A German teenager who fled her home to join ISIS after being groomed online will likely stand trial in Iraq. Linda Wenzel, 16, and three other German women were charged this week after they were captured in July in Mosul, German weekly Der Spiegel reports. If convicted, Wenzel could face the death penalty. (Yahoo)



Tarek Fatah: Islamic world hypocritical about Rohingya Muslims

Rohingya Muslims deserve justice, not hypocrisy. Yet another human tragedy is unfolding where an entire population is being subjected to atrocities of the worst kind, simply for being who they are – an ethnic and religious minority. As you read this, a rag-tag column of tens of thousands of Rohingya Muslims in Myanmar is on the march in appalling conditions, escaping a ruthless crackdown by the country’s military. (Toronto Sun)

Lorne Gunter: Tax fairness? The Liberal small biz tax changes are the total opposite

Funny, isn’t it, how Liberal politicians tout small businesspeople as the bedrocks of our neighbourhoods, our communities and our nation when they are seeking their votes. But once they are elected – and ravenous for more revenue to finance their Big Government dreams – the Libs started portraying these same entrepreneurs, shopkeepers, farmers, fishermen and professionals as greedy tax cheats who were robbing the middle-class. (Toronto Sun)

Ezra Levant: POLL: Canadians oppose Trudeau's open border policies

The Trudeau Liberals are presiding over a border crisis, with illegal migrants flooding into Canada from the United States. Manitoba and Quebec have been hit the hardest by waves of economic migrants fleeing a Trump administration that will enforce American immigration laws. (Rebel)

Sean Speer: Ottawa’s poverty plan overlooks the best fix of all: Working for a living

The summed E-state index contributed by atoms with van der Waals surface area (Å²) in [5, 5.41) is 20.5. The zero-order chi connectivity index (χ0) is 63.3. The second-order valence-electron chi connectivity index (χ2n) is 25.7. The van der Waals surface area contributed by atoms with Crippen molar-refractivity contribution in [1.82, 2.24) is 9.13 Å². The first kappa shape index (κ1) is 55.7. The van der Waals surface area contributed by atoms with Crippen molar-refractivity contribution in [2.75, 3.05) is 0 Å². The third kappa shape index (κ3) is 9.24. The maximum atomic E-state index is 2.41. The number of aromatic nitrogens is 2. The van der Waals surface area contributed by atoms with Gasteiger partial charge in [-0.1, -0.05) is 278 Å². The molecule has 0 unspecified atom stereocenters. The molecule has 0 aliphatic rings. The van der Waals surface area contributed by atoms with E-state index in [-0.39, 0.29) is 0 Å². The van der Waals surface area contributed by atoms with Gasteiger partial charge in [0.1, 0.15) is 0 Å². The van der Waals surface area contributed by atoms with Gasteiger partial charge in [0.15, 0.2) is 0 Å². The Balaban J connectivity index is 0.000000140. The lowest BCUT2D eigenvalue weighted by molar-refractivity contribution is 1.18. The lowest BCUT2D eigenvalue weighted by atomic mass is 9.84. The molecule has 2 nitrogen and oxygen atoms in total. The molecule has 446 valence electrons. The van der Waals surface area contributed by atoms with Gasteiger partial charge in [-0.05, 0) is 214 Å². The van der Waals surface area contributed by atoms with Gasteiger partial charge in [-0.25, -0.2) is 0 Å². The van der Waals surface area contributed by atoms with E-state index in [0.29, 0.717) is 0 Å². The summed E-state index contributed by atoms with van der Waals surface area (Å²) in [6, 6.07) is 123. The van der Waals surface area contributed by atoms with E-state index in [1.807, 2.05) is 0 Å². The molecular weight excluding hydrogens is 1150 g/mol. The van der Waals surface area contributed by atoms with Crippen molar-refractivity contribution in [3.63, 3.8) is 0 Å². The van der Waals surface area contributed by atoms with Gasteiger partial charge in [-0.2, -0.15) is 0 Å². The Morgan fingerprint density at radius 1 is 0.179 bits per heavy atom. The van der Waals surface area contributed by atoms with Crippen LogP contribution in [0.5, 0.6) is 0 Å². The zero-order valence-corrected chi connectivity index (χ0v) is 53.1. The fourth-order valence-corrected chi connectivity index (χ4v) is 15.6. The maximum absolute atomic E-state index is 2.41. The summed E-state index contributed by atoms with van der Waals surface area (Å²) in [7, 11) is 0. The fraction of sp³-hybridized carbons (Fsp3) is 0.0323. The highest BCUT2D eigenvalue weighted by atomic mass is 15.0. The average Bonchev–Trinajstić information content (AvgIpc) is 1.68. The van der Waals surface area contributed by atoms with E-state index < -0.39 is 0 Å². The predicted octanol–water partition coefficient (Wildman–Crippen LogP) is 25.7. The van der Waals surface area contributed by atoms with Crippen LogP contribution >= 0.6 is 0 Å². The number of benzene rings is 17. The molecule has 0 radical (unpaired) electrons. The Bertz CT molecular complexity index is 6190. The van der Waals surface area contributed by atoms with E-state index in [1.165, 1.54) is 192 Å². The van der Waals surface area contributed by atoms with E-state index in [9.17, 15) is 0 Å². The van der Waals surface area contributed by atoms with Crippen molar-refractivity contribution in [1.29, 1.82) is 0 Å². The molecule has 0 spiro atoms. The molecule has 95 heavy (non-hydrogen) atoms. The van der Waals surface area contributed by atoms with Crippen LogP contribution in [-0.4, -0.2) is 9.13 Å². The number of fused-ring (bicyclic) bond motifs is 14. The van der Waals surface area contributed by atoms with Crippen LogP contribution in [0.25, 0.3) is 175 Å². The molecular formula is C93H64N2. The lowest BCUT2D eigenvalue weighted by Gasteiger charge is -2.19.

Now that we’ve enjoyed the Labour Day holiday, it’s an opportune time to pay tribute to work and its economic and non-economic benefits. Paid work is not only essential to providing for oneself and one’s family. It has much broader implications, including for one’s health and sense of dignity, purpose, and self. Work is one of those crucial activities and institutions that underpins the good life. (Financial Post)

Ezra Levant: Why demonize The Rebel for daring to criticize 'political Islam'?

When I served on the National Post’s editorial board, back in the paper’s glory days, we had arguments about what our editorial positions should be. The line often used to carry the day was, “we already have a Globe and Mail”. As in, there already was a newspaper with a politically correct, liberal, vanilla point of view. Wasn’t the Post supposed to be different? (National Post)

John Ivison: How to stop worrying about nuclear-armed North Korea

How did I learn to stop worrying and, if not love the bomb, then at least become persuaded that no one — not even Donald Trump or Kim Jong Un — is insane enough to use it? The daily headlines have been chilling, but a conversation with David Slinn, the U.K.’s first ambassador to North Korea, offered a reassuring and sober analysis of what is going on behind all the talk of fire and fury. (National Post)